UPTOWN — Andrew Glatt and Nicole Novotny invited a few friends to jump into Lake Michigan on an early Friday morning two years ago.
The crew was only eight people, starting their weekend off with casual conversation while bobbing and treading in the water. Glatt and Novotny decided to make it a tradition, returning to Montrose Harbor every Friday. The weekly plunge among friends gradually spread — friends would invite friends who would invite more friends the following week. Within months, those eight friends grew to hundreds of swimmers.
From there, Friday Morning Swim Club was born.
In the two years since, Swim Club has amassed thousands of attendees. Commuters on DuSable Lake Shore Drive can’t help but notice the crowds of Divvy bicyclists on the Lakefront Trail, draped with inflatable floaties over their shoulders and pool noodles sprouting out of their bags. Thousands of attendees crowd the harbor at Montrose Beach around 6:45 a.m. every Friday. Swim Club even earned a pin on Google Maps, marking exactly where swimmers meet to take their Friday morning plunges.
In a time of Internet virality, event organizers Glatt and Novotny say the popularity of the event is actually rooted in old-fashioned word-of-mouth. “We literally didn’t have an Instagram for the first year,” said Glatt, a Chicago-based freelance photographer. “It wasn’t like a TikTok that blew up over night and suddenly there were 700 additional people. It was more that week-over-week everything doubled.”
What was once less than 10 swimmers has notably reached new heights in the past few weeks — RSVPs on the event’s Instagram page exceeded 2,000 for the July 14 swim. At the event’s peak, organizers estimate as many as 2,400 people showed up for a Swim Club meetup.
Every Friday at 7:05 a.m., attendees meet at the southern peninsula of Montrose Harbor to jump into Lake Michigan. With 20 gallons of free coffee provided by Novotny’s brew company, Printer’s Row Coffee, swimmers line up for a fresh cup with their most impressive and decorative mugs for a chance to be featured as the “Mug of the Week,” a weekly promotion on the events’ Instagram page.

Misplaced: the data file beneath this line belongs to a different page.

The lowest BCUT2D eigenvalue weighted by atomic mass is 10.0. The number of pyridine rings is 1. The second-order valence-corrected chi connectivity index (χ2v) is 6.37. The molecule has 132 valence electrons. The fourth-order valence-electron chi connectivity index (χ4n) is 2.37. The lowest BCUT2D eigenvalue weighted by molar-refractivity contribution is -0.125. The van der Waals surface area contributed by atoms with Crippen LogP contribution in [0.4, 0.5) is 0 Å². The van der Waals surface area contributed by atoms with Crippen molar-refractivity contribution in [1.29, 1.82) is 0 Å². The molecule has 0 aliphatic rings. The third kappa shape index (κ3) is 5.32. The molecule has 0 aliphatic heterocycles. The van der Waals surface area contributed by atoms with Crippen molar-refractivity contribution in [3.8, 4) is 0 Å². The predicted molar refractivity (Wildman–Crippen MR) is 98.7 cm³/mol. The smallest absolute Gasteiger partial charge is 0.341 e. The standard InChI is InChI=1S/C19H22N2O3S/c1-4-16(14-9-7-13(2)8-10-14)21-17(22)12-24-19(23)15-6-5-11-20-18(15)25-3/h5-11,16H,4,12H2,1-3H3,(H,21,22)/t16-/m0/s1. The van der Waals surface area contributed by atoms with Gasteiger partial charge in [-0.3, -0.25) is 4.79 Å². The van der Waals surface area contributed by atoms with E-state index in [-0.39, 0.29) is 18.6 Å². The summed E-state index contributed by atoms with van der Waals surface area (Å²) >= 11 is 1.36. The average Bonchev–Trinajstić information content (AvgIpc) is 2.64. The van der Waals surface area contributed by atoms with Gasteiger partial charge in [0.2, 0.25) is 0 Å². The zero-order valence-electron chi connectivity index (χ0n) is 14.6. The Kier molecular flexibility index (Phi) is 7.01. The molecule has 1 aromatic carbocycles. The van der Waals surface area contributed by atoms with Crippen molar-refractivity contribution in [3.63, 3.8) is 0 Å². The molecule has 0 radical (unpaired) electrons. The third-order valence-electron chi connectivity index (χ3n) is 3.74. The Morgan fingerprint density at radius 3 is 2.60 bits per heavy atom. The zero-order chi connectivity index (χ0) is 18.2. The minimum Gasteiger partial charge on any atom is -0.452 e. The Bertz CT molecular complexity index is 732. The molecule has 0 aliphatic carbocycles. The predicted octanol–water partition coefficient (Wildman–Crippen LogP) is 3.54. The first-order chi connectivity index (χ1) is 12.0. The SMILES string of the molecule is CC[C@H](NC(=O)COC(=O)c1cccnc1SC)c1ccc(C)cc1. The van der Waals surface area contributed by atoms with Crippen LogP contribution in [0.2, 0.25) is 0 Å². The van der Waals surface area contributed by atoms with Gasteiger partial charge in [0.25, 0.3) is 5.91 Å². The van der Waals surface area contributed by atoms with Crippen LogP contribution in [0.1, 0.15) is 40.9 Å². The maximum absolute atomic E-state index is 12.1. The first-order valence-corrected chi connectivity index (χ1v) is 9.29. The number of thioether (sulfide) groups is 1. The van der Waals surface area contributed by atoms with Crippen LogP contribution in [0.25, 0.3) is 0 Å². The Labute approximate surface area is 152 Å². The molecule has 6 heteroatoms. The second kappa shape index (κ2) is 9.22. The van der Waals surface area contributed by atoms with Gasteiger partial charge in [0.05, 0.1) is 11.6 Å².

“It’s mostly the tradition that keeps me coming,” said Cesar Avila, a four-time attendee who first visited Swim Club last summer. “This is a special spot for me to watch the sunrise, and I usually bring friends to join me here.”
At the core of Swim Club’s values is a chance to develop face-to-face community, encouraging swimmers to “get off their phones and into the water.” Glatt and Novotny actively discourage product pitches or professional content equipment at the Swim Club meets and have limited external brand collaborations in order to preserve the original intentions of interpersonal connection.
The organizers said in its two-year run, they’ve heard firsthand testimony of how Swim Club has impacted the lives of those who have visited. Attendees have developed lifelong friend groups, established yearly traditions and improved their mental health through community-building.
“What’s so great about what’s happening is just the simplicity of it,” said Novotny, who is also a graphic designer in addition to running her own coffee company. “There’s no agenda or expectation. I think that’s what’s so beautiful about it and what people really like to take from it.”
While many are taking the jump into the lake, seemingly just as many stay to sit on the shore. Swimmers and spectators alike said they were captivated by the skyline views and gleaming water of the early mornings.
“I’m definitely not a morning person, but I like swimming in the sun and the energy of the crowd,” said Helen Enda, a day-time real estate technologist on her second Swim Club experience. “Nobody that doesn’t want to be here is here.”
Another undeniable gem of the Swim Club lore is the inflatable floating devices. From plastic flamingos to weiner dogs to sticks of butter, participants have an unspoken showcase of the most unexpected floaty they can get their hands on. Along with the apparel, merchandise and an interactive social media strategy, the Friday Morning Swim Club brand promises to welcome you with open arms and make you feel at home.
“It feels like a uniquely Chicago thing — no other city is doing something quite like this,” said Jessie Goldberg, who works remotely every Friday and makes sure to join Swim Club before clocking in.
Glatt and Novotny said despite the increased popularity, they are in no rush to expand Swim Club beyond its current iteration.
“Our stance on where it’s going to go from here will always remain: We don’t know but we’re going to keep it simple,” said Glatt. “We’re gonna keep doing it as long as it continues to provide a space for people.”
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